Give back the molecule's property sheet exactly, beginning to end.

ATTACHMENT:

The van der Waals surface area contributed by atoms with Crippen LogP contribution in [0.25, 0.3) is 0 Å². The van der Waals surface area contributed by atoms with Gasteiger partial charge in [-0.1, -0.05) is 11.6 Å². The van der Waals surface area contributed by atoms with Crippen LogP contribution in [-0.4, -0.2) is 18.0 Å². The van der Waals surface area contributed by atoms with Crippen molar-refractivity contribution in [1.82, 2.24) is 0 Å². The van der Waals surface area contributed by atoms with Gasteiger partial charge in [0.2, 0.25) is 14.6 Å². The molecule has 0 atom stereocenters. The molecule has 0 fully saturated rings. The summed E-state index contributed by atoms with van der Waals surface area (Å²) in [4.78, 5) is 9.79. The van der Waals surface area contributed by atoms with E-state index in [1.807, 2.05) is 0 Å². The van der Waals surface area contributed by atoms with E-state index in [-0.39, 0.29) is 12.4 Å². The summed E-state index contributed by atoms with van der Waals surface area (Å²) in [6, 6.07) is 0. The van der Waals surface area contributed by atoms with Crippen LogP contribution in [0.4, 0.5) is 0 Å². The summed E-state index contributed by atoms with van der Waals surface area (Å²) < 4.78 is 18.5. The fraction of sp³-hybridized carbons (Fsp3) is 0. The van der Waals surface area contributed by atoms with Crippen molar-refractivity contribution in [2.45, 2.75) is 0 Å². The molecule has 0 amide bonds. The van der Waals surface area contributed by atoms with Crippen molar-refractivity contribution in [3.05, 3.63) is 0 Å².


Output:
The van der Waals surface area contributed by atoms with Crippen LogP contribution in [0.25, 0.3) is 0 Å². The van der Waals surface area contributed by atoms with Gasteiger partial charge in [-0.1, -0.05) is 11.6 Å². The van der Waals surface area contributed by atoms with Crippen LogP contribution in [-0.4, -0.2) is 18.0 Å². The van der Waals surface area contributed by atoms with Crippen molar-refractivity contribution in [1.82, 2.24) is 0 Å². The van der Waals surface area contributed by atoms with Gasteiger partial charge in [0.2, 0.25) is 14.6 Å². The molecule has 0 atom stereocenters. The molecule has 0 fully saturated rings. The summed E-state index contributed by atoms with van der Waals surface area (Å²) in [4.78, 5) is 9.79. The van der Waals surface area contributed by atoms with E-state index in [1.807, 2.05) is 0 Å². The van der Waals surface area contributed by atoms with E-state index in [-0.39, 0.29) is 12.4 Å². The summed E-state index contributed by atoms with van der Waals surface area (Å²) in [6, 6.07) is 0. The van der Waals surface area contributed by atoms with Crippen LogP contribution in [0.4, 0.5) is 0 Å². The summed E-state index contributed by atoms with van der Waals surface area (Å²) < 4.78 is 18.5. The fraction of sp³-hybridized carbons (Fsp3) is 0. The van der Waals surface area contributed by atoms with Crippen molar-refractivity contribution in [2.45, 2.75) is 0 Å². The molecule has 0 amide bonds. The van der Waals surface area contributed by atoms with Crippen molar-refractivity contribution in [3.05, 3.63) is 0 Å².